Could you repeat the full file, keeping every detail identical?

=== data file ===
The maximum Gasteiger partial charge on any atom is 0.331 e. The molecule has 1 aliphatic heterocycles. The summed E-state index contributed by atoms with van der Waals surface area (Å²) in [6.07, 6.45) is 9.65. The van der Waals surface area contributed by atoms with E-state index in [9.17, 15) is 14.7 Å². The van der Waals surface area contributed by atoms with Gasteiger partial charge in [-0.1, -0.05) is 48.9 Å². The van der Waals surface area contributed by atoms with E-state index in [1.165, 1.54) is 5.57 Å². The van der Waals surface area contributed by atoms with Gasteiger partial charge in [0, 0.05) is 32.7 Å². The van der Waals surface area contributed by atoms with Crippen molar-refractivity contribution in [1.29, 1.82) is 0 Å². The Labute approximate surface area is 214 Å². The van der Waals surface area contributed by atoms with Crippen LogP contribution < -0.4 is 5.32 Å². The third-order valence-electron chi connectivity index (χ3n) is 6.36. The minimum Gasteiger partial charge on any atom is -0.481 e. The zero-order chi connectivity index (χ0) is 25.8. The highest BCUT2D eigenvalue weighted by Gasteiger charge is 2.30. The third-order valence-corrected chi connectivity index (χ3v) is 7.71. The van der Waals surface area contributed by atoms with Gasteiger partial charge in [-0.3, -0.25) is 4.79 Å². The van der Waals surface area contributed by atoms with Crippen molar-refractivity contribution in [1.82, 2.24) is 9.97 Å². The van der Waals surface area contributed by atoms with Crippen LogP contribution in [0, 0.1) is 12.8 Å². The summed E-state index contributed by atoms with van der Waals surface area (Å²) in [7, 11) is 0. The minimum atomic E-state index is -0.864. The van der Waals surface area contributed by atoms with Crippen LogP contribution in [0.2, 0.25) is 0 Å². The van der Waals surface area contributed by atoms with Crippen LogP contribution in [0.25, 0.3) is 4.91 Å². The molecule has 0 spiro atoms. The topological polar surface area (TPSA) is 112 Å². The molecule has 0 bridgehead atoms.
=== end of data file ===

The maximum Gasteiger partial charge on any atom is 0.331 e. The molecule has 1 aliphatic heterocycles. The summed E-state index contributed by atoms with van der Waals surface area (Å²) in [6.07, 6.45) is 9.65. The van der Waals surface area contributed by atoms with E-state index in [9.17, 15) is 14.7 Å². The van der Waals surface area contributed by atoms with Gasteiger partial charge in [-0.1, -0.05) is 48.9 Å². The van der Waals surface area contributed by atoms with E-state index in [1.165, 1.54) is 5.57 Å². The van der Waals surface area contributed by atoms with Gasteiger partial charge in [0, 0.05) is 32.7 Å². The van der Waals surface area contributed by atoms with Crippen molar-refractivity contribution in [1.29, 1.82) is 0 Å². The Labute approximate surface area is 214 Å². The van der Waals surface area contributed by atoms with Crippen LogP contribution < -0.4 is 5.32 Å². The third-order valence-electron chi connectivity index (χ3n) is 6.36. The minimum Gasteiger partial charge on any atom is -0.481 e. The zero-order chi connectivity index (χ0) is 25.8. The highest BCUT2D eigenvalue weighted by Gasteiger charge is 2.30. The third-order valence-corrected chi connectivity index (χ3v) is 7.71. The van der Waals surface area contributed by atoms with Gasteiger partial charge in [-0.3, -0.25) is 4.79 Å². The van der Waals surface area contributed by atoms with Crippen molar-refractivity contribution in [1.82, 2.24) is 9.97 Å². The van der Waals surface area contributed by atoms with Crippen LogP contribution in [0, 0.1) is 12.8 Å². The summed E-state index contributed by atoms with van der Waals surface area (Å²) in [7, 11) is 0. The minimum atomic E-state index is -0.864. The van der Waals surface area contributed by atoms with Crippen LogP contribution in [0.2, 0.25) is 0 Å². The van der Waals surface area contributed by atoms with Crippen LogP contribution in [0.25, 0.3) is 4.91 Å². The molecule has 0 spiro atoms. The topological polar surface area (TPSA) is 112 Å². The molecule has 0 bridgehead atoms.